Perhaps you’ve always enjoyed drinking alcohol, but lately, it seems to be more about escaping from stress, alone, than sipping vodka tonics with friends on a Friday night. If you think that you may be addicted to alcohol, or that it is assuming a larger presence in your life than you’d like, why not use this quick reference guide to determine if your casual drinking has become a problem?
8 questions to answer to determine if you have a drinking problem:
1. Do you have some risk factors for developing a drinking problem?
Let’s review some of the risk factors associated with problem drinking:
- Family history of alcohol addiction
- Lots of friends who drink excessively
- Emotional health issues
- Being American Indian or Native Alaskan
- The presence of depression, anxiety disorders, and other mental health disorders
If you have one or more of these risk factors, you should be aware that you have a higher risk of becoming addicted to alcohol than those who do not.
2. Has your drinking been affecting your life in negative ways?
Have you canceled plans with friends because you are hungover, or perhaps because you wanted to drink alone? Have you skipped work or other obligations because you were feeling unwell as a result of drinking? You may have driven a car while being intoxicated, or have opened your eyes as the morning sun streams in through your bedroom window to see that you have burned a hole in your carpet with a cigarette?
The unfortunate truth is that problematic drinking inevitably causes problems in your life, and if you are acting in reckless ways because of drinking alcohol, it is likely that you have an addiction to alcohol.
3. Did I finish that bottle of wine already?
Alcoholics and others who have problems around drinking tend to, over time, require more alcohol to bring the same result of temporary euphoria, the same lessening of natural inhibitions.
Have you slowly but steadily been drinking more and more? If so, you should consider this as a sign that your drinking is becoming problematic.
4. I cannot believe that I …
Your cousin threw your sister a birthday party, and you had a good time! But then you talk to your sister, the morning after, and she asks if you are OK and mentions that you seemed to be very combative when speaking to your cousin. A familiar sense of guilt and dread flows through your veins as you chastise yourself for drinking too much at the party.
If you feel guilty or ashamed about drinking, it may be because you are drinking too much, and acting in a way that makes you uncomfortable. It is common for alcoholics or people who drink in a problematic way to experience these feelings.
5. What happens when you stop drinking?
If you stop drinking for a while, do you experience withdrawal symptoms, like depression, physical shaking, sweating, nausea, fatigue, irritability, and headaches? If so, your body is telling you that it craves more alcohol; that it is responding to your break from drinking by making you feel temporarily miserable.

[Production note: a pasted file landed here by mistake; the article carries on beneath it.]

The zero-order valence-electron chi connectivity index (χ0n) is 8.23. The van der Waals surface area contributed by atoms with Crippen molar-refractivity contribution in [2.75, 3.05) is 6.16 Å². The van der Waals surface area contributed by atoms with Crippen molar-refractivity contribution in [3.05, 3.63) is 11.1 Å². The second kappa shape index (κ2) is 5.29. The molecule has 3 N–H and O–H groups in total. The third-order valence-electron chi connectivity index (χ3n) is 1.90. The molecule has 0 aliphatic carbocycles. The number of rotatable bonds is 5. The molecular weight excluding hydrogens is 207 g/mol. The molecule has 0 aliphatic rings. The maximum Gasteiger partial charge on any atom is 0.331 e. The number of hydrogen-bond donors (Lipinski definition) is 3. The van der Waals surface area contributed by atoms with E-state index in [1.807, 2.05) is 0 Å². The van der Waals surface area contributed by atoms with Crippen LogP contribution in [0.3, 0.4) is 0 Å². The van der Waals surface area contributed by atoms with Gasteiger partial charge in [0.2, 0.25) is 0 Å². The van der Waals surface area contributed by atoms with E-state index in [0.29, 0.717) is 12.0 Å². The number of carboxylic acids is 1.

6. What? I told Mark that I love him?
Do you sometimes blackout after drinking, completely forgetting parts of the evening, only to be told by your friends what went on? If so, you are drinking an unhealthy amount of alcohol.
7. Gee, maybe you shouldn’t drink so much
If your friends or family members have told you that you drink too much, or that perhaps that you seem angry when you drink alcohol, or that they’d rather not drink with you anymore, you should take heed, and thank them for being concerned about your health.
8. I had two or three drinks.
Really? Try to be honest with yourself about how much you drink. If you find that you tell your friends that you drank less than you actually did, you may be trying to avoid a discussion about your drinking problem.
9. I’ll stop by for a quick one.
Do you plan to join friends for a quick drink and then end up pouring yourself into a taxi four hours later? If this sounds familiar, you should know that if you were addicted to alcohol, you would find it extremely difficult to stick to well-laid plans.
10. Do all of your hobbies involve alcohol?
Do you golf, and then drink at the club? Or play darts while nursing craft beer all night? Or go clubbing, but only when drinking? Or invite your friends over to watch The Walking Dead and drink tequila?
If your drinking is not problematic, you would probably have hobbies and interests that do not involve alcohol – do you?
If reading through this list of questions has made you realize that you likely do have a problem with alcohol, be kind to yourself. Addiction to alcohol is a complex condition and it is only through alcohol addiction treatment that you will begin to understand how your addiction developed and how you can live a healthy, full life of passion without drinking alcohol.
One more thing
As you are reading this article and thinking about whether you have a drinking problem, you should know that you are not alone. Many human beings develop an addiction to alcohol, reach out for help and then begin the process of healing. You can too, call us today at (888) 762-7943.